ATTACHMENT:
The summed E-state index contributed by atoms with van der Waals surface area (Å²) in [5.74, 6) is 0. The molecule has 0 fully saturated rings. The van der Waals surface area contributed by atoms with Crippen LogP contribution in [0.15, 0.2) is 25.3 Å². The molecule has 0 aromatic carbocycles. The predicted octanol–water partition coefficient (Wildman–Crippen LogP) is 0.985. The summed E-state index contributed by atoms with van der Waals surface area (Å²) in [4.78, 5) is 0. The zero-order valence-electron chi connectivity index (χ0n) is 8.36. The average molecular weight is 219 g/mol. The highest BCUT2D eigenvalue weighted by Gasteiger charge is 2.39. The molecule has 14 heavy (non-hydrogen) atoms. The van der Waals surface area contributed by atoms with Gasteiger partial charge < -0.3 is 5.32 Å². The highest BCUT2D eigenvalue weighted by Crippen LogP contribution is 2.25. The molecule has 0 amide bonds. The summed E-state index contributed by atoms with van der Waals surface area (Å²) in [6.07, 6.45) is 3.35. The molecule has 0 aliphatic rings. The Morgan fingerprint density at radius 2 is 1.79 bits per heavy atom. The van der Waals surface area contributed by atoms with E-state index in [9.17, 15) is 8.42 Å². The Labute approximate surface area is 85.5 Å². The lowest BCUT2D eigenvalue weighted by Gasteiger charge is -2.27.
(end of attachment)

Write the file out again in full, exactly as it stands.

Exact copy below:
The summed E-state index contributed by atoms with van der Waals surface area (Å²) in [5.74, 6) is 0. The molecule has 0 fully saturated rings. The van der Waals surface area contributed by atoms with Crippen LogP contribution in [0.15, 0.2) is 25.3 Å². The molecule has 0 aromatic carbocycles. The predicted octanol–water partition coefficient (Wildman–Crippen LogP) is 0.985. The summed E-state index contributed by atoms with van der Waals surface area (Å²) in [4.78, 5) is 0. The zero-order valence-electron chi connectivity index (χ0n) is 8.36. The average molecular weight is 219 g/mol. The highest BCUT2D eigenvalue weighted by Gasteiger charge is 2.39. The molecule has 14 heavy (non-hydrogen) atoms. The van der Waals surface area contributed by atoms with Gasteiger partial charge < -0.3 is 5.32 Å². The highest BCUT2D eigenvalue weighted by Crippen LogP contribution is 2.25. The molecule has 0 amide bonds. The summed E-state index contributed by atoms with van der Waals surface area (Å²) in [6.07, 6.45) is 3.35. The molecule has 0 aliphatic rings. The Morgan fingerprint density at radius 2 is 1.79 bits per heavy atom. The van der Waals surface area contributed by atoms with E-state index in [9.17, 15) is 8.42 Å². The Labute approximate surface area is 85.5 Å². The lowest BCUT2D eigenvalue weighted by Gasteiger charge is -2.27.